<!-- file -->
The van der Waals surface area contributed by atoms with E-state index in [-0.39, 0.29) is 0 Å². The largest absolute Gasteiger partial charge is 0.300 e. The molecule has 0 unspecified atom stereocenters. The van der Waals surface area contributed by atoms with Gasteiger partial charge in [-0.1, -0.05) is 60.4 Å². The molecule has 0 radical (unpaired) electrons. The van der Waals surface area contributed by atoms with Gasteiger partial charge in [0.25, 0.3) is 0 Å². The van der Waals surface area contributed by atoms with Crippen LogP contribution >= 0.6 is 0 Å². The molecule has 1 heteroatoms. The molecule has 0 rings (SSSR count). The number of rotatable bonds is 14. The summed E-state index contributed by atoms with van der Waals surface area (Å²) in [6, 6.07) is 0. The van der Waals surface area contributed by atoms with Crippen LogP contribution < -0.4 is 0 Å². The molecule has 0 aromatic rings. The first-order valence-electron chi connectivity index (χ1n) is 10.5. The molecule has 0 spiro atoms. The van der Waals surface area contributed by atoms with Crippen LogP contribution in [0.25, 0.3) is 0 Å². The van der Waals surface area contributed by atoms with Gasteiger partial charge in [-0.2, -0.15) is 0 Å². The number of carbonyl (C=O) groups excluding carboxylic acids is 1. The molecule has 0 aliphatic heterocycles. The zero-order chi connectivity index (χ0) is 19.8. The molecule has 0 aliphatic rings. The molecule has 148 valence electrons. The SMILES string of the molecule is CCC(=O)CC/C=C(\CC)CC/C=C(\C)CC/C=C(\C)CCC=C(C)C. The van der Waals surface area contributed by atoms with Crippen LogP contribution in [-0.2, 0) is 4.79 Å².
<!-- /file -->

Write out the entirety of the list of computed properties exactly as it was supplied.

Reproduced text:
The van der Waals surface area contributed by atoms with E-state index in [-0.39, 0.29) is 0 Å². The largest absolute Gasteiger partial charge is 0.300 e. The molecule has 0 unspecified atom stereocenters. The van der Waals surface area contributed by atoms with Gasteiger partial charge in [-0.1, -0.05) is 60.4 Å². The molecule has 0 radical (unpaired) electrons. The van der Waals surface area contributed by atoms with Gasteiger partial charge in [0.25, 0.3) is 0 Å². The van der Waals surface area contributed by atoms with Crippen LogP contribution >= 0.6 is 0 Å². The molecule has 1 heteroatoms. The molecule has 0 rings (SSSR count). The number of rotatable bonds is 14. The summed E-state index contributed by atoms with van der Waals surface area (Å²) in [6, 6.07) is 0. The van der Waals surface area contributed by atoms with Crippen LogP contribution < -0.4 is 0 Å². The molecule has 0 aromatic rings. The first-order valence-electron chi connectivity index (χ1n) is 10.5. The molecule has 0 spiro atoms. The van der Waals surface area contributed by atoms with Crippen LogP contribution in [0.25, 0.3) is 0 Å². The van der Waals surface area contributed by atoms with Gasteiger partial charge in [-0.2, -0.15) is 0 Å². The number of carbonyl (C=O) groups excluding carboxylic acids is 1. The molecule has 0 aliphatic heterocycles. The zero-order chi connectivity index (χ0) is 19.8. The molecule has 0 aliphatic rings. The molecule has 148 valence electrons. The SMILES string of the molecule is CCC(=O)CC/C=C(\CC)CC/C=C(\C)CC/C=C(\C)CCC=C(C)C. The van der Waals surface area contributed by atoms with Crippen LogP contribution in [-0.2, 0) is 4.79 Å².